Two other legal strategies that have emerged as effective (though not necessarily available to every person facing foreclosure) are requesting to have your entire mortgage rescinded because of non-compliance with Truth in Lending laws, as well as contesting ownership of the original loan. Consult a lawyer to find out if you might be able to utilize either of these strategies.

Talking to an HUD-Certified Housing Counselor

The US Department of Housing and Urban Development is a good resource for people facing foreclosure. You will find a convenient guide on their site to avoiding foreclosure, available at HUD/Foreclosure. You will be able to find out about crucial federal, state, and local programs that could make all the difference during your moment of hardship, and there are also links to debt-management counseling services. Furthermore, you’ll be instructed on how to avoid foreclosure scams, which prey on the ignorance and complacency of ordinary people facing foreclosure; common tricks include “equity skimming” and the use of false counseling agencies, so make sure you are dealing only with an HUD-certified counseling firm.

Can Bankruptcy Stop Foreclosure?

If all else fails, filing for bankruptcy may stop your foreclosure indefinitely—or at least a few more months.In addition to giving you the chance to avoid foreclosure, filing for bankruptcy can allow you to take care of all the other debt you’ve amassed, but have had to ignore while working out your mortgage woes. Basically, as long as your bankruptcy filing is being processed by the courts, your lender has virtually no chance of effectuating the foreclosure process. See our article “How to File for Bankruptcy.”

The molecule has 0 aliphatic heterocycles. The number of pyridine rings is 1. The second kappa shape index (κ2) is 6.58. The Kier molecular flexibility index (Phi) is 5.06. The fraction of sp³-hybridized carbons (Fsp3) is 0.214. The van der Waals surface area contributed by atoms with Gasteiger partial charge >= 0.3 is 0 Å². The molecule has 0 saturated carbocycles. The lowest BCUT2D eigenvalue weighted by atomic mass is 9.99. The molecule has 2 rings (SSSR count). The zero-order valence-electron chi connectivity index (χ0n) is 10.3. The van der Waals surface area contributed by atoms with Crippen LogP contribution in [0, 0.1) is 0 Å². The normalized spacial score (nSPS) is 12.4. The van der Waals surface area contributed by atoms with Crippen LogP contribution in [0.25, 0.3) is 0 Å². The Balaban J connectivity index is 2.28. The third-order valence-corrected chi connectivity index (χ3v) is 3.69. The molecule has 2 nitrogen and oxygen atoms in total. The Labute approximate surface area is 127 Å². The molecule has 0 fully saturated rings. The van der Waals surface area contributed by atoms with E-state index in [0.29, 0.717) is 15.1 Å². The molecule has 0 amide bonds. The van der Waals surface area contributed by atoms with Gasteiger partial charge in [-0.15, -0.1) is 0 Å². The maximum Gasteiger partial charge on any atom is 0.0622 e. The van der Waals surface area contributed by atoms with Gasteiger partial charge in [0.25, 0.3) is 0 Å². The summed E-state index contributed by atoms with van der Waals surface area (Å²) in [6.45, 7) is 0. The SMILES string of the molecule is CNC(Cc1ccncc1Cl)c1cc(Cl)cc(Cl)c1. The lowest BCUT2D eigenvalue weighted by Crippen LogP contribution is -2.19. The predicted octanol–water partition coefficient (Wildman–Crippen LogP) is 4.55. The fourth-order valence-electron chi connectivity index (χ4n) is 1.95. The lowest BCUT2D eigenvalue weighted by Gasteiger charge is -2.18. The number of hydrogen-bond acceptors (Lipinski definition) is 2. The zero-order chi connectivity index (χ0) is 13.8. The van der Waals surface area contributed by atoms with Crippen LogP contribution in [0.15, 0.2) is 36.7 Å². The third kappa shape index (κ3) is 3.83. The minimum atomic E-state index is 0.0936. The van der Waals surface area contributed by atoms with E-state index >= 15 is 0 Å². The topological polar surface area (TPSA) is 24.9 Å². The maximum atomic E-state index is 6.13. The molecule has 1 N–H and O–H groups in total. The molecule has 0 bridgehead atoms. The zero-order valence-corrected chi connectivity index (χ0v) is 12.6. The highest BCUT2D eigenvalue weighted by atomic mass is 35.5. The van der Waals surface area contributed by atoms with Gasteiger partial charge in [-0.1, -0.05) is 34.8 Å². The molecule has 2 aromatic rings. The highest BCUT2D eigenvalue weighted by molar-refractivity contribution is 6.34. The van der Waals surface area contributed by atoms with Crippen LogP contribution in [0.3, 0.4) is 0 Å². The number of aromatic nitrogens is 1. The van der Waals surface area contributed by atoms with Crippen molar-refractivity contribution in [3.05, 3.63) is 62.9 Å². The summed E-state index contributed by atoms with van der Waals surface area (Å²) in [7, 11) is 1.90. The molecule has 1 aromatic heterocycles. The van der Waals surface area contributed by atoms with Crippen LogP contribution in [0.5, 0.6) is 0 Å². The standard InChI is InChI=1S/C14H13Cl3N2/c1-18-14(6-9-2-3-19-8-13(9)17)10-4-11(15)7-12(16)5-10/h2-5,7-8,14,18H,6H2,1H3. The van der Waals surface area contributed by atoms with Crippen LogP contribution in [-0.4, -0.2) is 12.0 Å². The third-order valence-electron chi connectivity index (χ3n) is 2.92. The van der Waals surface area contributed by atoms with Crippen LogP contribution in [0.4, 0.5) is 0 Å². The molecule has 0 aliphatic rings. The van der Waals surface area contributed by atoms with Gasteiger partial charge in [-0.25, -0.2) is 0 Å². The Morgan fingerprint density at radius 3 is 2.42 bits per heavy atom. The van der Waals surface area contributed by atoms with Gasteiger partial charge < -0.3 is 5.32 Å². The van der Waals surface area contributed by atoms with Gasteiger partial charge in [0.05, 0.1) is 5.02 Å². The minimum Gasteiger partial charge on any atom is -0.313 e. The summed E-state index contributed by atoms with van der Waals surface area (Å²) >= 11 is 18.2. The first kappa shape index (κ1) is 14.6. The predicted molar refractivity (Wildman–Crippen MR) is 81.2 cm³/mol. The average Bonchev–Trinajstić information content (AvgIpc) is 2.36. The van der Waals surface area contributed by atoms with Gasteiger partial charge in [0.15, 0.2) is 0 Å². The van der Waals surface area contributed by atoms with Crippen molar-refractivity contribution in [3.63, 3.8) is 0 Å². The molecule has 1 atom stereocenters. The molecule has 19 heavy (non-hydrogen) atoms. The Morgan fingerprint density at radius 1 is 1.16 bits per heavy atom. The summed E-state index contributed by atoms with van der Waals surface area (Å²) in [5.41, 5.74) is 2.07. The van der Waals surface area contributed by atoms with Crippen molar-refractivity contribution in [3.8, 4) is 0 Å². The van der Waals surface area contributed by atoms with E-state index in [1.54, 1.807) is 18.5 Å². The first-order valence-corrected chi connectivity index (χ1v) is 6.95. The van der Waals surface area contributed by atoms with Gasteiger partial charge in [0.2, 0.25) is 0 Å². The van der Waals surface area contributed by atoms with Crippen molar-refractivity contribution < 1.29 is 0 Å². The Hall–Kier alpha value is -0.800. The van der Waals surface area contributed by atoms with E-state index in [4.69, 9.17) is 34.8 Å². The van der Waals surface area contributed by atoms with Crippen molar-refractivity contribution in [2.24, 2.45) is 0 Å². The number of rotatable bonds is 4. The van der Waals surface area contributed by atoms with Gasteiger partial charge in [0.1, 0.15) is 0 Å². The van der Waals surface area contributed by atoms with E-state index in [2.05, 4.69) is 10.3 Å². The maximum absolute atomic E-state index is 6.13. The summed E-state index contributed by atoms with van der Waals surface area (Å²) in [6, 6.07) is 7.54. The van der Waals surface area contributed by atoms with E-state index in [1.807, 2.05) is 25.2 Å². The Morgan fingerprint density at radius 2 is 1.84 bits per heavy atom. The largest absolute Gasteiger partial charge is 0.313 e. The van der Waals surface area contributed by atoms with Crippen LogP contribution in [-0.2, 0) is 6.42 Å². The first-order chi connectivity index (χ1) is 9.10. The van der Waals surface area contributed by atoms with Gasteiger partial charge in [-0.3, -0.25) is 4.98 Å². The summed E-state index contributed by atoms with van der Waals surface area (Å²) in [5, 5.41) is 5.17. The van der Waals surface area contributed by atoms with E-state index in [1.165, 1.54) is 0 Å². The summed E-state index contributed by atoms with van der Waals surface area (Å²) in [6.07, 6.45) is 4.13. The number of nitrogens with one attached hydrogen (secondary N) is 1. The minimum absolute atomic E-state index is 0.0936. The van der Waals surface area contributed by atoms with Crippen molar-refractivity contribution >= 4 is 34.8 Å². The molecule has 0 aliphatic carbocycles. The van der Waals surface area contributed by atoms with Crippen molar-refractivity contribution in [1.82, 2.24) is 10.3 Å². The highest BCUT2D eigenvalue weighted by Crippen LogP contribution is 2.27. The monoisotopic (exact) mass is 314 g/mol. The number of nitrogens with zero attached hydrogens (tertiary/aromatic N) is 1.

Avoiding Situations That Produce a Foreclosure

In a broader sense, there are tactics you can pursue that will help you avoid ever being in the situation of having an imminent foreclosure bearing down upon you. If you can avoid incurring excessive debt, avoid buying into adjustable-rate or otherwise fishy and exotic mortgages, avoid purchasing homes with price tags way beyond your means, and assure yourself that you’ve got sufficient emergency resources and insurance, you’ll be ahead of the game. And, if you absolutely cannot manage to stay up to date with your mortgage payments, notify your lender and immediately begin working towards a mutual, out-of-court solution; you’ll be surprised how willing your lender will be to do so, as most foreclosures are costly to your lender, and only are in their interest as a last resort.

Other Resources

Take a look at a few other foreclosure-avoidance guidance on the web, where you’ll be able to get even more info on how to get around this credit-killing process. Go to Investopedia or ForeclosureAssistanceofAmerica for more valuable information on this worrying topic.
Whatever it is you do, you need to find the way to drag-out the foreclosure period for as long as possible, without stepping outside the bounds of the law.